19 NOVEMBER 1921, Page 13


[To 71IE EDITOR OF THE " &ECM ."1 Smz,—Iu a recent article of your issuing I noticed a lack of knowledge of S. F. B. Morse, crediting him only with the dis- covery of the telegraph. His work as an artist was very remarkable, as 'his canvases testify to-day. I have cut the enclosed from the Literary Digest for September 21st for your benefit, as well as for the benefit of your readers.—I am, Sir,

999 Forest Street, New Haven, Conn.

P.S.—Portraits by Morse aro to-day valued at several thousand dollars.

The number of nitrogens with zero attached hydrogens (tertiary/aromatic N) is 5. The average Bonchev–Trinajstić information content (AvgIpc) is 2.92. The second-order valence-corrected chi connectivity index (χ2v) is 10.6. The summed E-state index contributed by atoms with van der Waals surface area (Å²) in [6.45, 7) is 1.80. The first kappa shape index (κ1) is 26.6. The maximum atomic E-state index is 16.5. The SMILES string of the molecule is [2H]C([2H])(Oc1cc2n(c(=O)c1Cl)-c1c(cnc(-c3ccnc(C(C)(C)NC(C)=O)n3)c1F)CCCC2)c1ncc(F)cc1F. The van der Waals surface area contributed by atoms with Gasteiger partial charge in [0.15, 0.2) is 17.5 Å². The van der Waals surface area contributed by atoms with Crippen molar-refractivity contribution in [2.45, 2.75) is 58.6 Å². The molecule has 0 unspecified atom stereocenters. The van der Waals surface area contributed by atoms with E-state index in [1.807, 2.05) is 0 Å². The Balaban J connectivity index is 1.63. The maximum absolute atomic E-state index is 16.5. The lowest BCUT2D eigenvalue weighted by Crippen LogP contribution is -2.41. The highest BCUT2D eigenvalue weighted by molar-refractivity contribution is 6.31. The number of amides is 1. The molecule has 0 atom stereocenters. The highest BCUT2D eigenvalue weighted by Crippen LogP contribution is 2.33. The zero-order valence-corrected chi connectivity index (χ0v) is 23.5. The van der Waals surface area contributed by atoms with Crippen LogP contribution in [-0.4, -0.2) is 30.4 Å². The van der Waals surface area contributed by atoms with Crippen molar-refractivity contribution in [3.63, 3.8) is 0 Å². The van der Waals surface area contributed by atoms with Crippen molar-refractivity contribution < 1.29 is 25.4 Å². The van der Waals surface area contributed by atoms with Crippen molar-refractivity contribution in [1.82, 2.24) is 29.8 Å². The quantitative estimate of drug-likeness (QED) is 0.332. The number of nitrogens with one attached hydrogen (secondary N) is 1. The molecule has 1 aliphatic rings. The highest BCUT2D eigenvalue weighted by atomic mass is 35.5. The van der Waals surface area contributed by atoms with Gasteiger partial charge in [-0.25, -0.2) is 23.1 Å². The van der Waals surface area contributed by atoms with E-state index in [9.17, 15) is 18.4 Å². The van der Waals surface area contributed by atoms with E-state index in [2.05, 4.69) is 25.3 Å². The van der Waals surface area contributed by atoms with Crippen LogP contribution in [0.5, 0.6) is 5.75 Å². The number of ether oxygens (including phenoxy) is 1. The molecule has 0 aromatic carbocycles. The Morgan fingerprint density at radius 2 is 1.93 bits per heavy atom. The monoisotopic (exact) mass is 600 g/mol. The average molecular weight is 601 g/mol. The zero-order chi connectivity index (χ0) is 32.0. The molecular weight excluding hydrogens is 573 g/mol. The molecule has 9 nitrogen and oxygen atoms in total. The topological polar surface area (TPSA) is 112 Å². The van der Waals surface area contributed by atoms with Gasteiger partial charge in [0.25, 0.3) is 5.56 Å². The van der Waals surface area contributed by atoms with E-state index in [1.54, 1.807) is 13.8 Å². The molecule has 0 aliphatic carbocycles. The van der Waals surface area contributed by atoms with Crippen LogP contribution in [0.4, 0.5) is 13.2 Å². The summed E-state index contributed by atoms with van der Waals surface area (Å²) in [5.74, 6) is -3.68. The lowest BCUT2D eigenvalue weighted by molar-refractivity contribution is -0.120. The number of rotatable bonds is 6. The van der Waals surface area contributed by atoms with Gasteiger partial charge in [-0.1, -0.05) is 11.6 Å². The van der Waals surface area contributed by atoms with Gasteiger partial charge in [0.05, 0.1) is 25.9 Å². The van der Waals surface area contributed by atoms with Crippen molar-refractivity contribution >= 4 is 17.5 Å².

"Besides erecting a bust to S. F. B. Morse, an effort will. be made to re-establish at New York University the chair of fine arts first held by him in this institution. This is an unfamiliar side of Morse's life : ` The tentative plaits for such an art course include a series of lectures by the leading American artists. It is estimated that $125,000 would be needed to establish such a chair of art. Professor Morse's fame is so closely linked with his invention of the telegraph that it is not so generally remembered not only that Ito was an artist of merit, but also that he held the first chair of art to be established at any American college or university, at New York University's original home in Washington Square. It may be also recalled that the organization which grew into the National Academy of Design was founded by him, and that he was its first president, remaining in that office for sixteen years.' Morse, who was graduated from Yale in 1810, began his artist career during undergraduate days, and painted ` miniatures on ivory at $5.00 and profiles at $1.00.' He was an associate abroad of such American ` primitives ' as Washington Allston and Benjamin West. The London Adolph' Society of Arts gavo him a gold medal for a plaster model of the ` Dying Hercules.' When ho came home and became established in his professional career, he painted portraits of James Monroe; Chancellor Kent, Fitz- Green Halleck, and Lafayette. Science. began to share his attention with the arts, and finally became his dominant interest."